On February 11, 2013, Pope Benedict XVI announced his intention to resign, shocking the Catholic world. This marked the first time in more than 700 years that a pope has left the position by choice rather than waiting to be forced out by death. Some popes would undoubtedly like to stay even longer because of the perks of the job, but it is my understanding that the rules of the Catholic Church require that the pope be alive to collect his paycheck.
The Chief Sage Officer (CSO) of the Church of Infinitiaty wishes the soon to be former pope well in his rapidly advancing dotage. As a gesture of his respect for and honoring of other religions, the CSO bought Pope Benedict a retirement gift: a lifetime membership in a shuffleboard club on the outskirts of Rome, which is a rarity, as bocci is typically the preferred sport of Italian seniors. Then again, Benedict is German, so he might enjoy it.
Now that Pope Benedict has broken this long-standing tradition by not waiting until he croaked in office, the CSO believes it is high time that the Catholic Church breaks with its past in other ways as well. As a sacrifice for the betterment of humanity, he is eager to help them do it. To that end, he has submitted his formal application for the job of Pope of the Catholic Church.
Pope Job: Setting Precedents
This would break new ground on a number of fronts:
- There is no officially sanctioned means to submit an application for the job of pope, nor is there an official application form, so this would be the first time that the Catholic Church hired a pope who had formally applied for the job.
- He would be the first non-Catholic Pope. He doesn’t believe this should be an impediment as he does believe in God. Not only that, he goes much further than the current pope in this regard. The CSO believes in not just one god, but an infinite number of Them, which would be a bonus for the Church.
- He would be the first pope to not believe (at least, the first to not claim to believe) that our Creator had a child who took on human form. Nevertheless, the CSO is certain that Gods have created other Gods. (He has to believe that. It is the defining principle of Infinitiaty.) It wouldn’t require too much literary license to consider these created Gods to be the children of the Gods who created Them. And many of the created Gods have temporarily taken on human form to come upon Earth and have sex with us. The CSO would be willing to take one of these events and spin it into a God-child incarnate Christ story for the benefit of the more traditional Catholics.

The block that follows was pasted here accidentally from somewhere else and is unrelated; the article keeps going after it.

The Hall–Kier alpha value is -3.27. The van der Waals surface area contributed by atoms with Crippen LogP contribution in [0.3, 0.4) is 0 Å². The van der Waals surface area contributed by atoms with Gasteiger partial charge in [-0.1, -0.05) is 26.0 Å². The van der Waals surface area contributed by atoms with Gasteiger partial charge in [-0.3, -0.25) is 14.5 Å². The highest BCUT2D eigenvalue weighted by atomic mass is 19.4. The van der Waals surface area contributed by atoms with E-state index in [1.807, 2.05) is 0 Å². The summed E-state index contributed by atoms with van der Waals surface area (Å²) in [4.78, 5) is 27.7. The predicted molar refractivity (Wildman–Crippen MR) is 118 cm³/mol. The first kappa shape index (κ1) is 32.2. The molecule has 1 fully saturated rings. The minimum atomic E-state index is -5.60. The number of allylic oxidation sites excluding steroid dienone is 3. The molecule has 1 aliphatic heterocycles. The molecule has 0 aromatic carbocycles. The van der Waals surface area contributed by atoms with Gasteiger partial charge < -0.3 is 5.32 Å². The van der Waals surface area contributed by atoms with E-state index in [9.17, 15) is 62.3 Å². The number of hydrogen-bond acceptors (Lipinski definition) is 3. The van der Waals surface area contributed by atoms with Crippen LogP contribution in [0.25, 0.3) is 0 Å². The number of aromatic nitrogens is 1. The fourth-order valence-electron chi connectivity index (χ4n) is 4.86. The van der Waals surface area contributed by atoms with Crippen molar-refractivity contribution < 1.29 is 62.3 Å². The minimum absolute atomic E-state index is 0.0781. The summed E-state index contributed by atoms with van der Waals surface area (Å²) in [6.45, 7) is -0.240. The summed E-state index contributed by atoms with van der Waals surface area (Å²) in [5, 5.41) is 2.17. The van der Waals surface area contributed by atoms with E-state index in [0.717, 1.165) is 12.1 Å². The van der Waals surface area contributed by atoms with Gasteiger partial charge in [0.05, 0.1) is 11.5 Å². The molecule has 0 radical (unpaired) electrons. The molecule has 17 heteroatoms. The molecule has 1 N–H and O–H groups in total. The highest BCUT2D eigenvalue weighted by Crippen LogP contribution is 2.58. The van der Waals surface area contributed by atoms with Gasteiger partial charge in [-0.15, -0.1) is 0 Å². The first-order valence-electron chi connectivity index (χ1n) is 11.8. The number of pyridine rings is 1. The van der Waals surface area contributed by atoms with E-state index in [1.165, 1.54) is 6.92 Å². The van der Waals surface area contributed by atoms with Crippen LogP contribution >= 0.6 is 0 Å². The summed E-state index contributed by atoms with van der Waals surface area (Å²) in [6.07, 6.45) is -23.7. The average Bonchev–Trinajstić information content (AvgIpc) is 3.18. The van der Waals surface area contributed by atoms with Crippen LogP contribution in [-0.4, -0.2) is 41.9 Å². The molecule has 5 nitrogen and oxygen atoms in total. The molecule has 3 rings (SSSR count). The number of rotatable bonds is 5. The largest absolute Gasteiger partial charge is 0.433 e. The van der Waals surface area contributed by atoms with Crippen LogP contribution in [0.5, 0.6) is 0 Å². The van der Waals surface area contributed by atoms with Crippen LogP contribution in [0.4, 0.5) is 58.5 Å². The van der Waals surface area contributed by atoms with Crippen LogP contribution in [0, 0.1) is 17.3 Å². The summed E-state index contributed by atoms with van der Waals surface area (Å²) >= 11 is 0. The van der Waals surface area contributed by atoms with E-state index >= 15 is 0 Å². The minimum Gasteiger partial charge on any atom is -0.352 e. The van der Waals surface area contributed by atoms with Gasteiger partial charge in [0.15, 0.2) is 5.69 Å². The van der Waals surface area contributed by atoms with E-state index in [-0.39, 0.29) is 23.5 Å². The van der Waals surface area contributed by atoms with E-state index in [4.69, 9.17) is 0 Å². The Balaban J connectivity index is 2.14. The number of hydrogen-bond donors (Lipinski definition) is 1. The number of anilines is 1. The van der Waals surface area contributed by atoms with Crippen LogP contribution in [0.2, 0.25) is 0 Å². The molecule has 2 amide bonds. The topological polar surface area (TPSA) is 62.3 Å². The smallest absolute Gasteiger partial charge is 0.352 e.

- The CSO thinks it is morally wrong and, considering the heath risks of not using condoms, almost akin to being an accomplice to murder, to order people to not use contraceptives. On the other hand, for at least the past ten years he has not used contraceptives when having sex with his wife and his many mistresses. He thinks that should be more than enough for Catholics as it proves his personal moral commitment to avoid contraception.
- As to the Catholic Church’s stand on abortion, the CSO thinks it is morally bankrupt for anyone, particularly a man, to dictate what a woman does with her body. On the plus side as far as the Catholic Church is concerned, whenever he has impregnated his wife or one of his mistresses he has always tried to talk her out of having an abortion, sometimes successfully.
- Oh, that brings up another point. It’s been almost 750 years since the Catholic Church last hired a pope who was married and more than 450 years since a pope as been known to have had mistresses. So the CSO wouldn’t be setting a precedent here, but he would be taking the Church back to the good old days.
- The CSO would not give up his current job. He hasn’t thoroughly researched the Catholic Church’s long history, but the CSO believes that this would be the first time that the Church had a part-time pope. Even if there have been other part-time popes in the past, the CSO is reasonably certain that this would be the first time that one of the pope’s other jobs was being a high official and ecclesiastic leader of another faith.
At time of writing, the Catholic Church hasn’t yet chosen its new pope. We have our fingers crossed. I’m sure that you will join me in wishing the CSO good luck in his quest for the pope position and in wishing him well if he gets it.